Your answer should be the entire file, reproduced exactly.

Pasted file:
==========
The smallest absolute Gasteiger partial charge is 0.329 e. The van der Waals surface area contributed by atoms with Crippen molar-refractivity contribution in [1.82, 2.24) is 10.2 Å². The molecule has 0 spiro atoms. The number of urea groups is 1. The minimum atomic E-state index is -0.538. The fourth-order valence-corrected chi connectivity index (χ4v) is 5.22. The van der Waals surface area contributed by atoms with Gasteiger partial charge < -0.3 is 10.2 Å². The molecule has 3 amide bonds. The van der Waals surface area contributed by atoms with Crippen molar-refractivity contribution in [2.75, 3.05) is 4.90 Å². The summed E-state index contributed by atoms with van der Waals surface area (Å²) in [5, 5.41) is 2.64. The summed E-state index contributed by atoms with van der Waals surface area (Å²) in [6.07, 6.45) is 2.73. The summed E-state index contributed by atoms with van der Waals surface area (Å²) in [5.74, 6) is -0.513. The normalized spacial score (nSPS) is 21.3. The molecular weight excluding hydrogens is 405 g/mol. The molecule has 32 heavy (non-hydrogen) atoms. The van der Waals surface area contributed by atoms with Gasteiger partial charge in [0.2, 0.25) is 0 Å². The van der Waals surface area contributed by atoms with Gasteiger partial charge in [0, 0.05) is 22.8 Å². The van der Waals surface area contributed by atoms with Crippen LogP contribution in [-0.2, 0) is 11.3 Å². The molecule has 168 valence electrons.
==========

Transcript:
The smallest absolute Gasteiger partial charge is 0.329 e. The van der Waals surface area contributed by atoms with Crippen molar-refractivity contribution in [1.82, 2.24) is 10.2 Å². The molecule has 0 spiro atoms. The number of urea groups is 1. The minimum atomic E-state index is -0.538. The fourth-order valence-corrected chi connectivity index (χ4v) is 5.22. The van der Waals surface area contributed by atoms with Gasteiger partial charge < -0.3 is 10.2 Å². The molecule has 3 amide bonds. The van der Waals surface area contributed by atoms with Crippen molar-refractivity contribution in [2.75, 3.05) is 4.90 Å². The summed E-state index contributed by atoms with van der Waals surface area (Å²) in [5, 5.41) is 2.64. The summed E-state index contributed by atoms with van der Waals surface area (Å²) in [6.07, 6.45) is 2.73. The summed E-state index contributed by atoms with van der Waals surface area (Å²) in [5.74, 6) is -0.513. The normalized spacial score (nSPS) is 21.3. The molecular weight excluding hydrogens is 405 g/mol. The molecule has 32 heavy (non-hydrogen) atoms. The van der Waals surface area contributed by atoms with Gasteiger partial charge in [0.2, 0.25) is 0 Å². The van der Waals surface area contributed by atoms with Gasteiger partial charge in [0, 0.05) is 22.8 Å². The van der Waals surface area contributed by atoms with Crippen LogP contribution in [-0.2, 0) is 11.3 Å². The molecule has 168 valence electrons.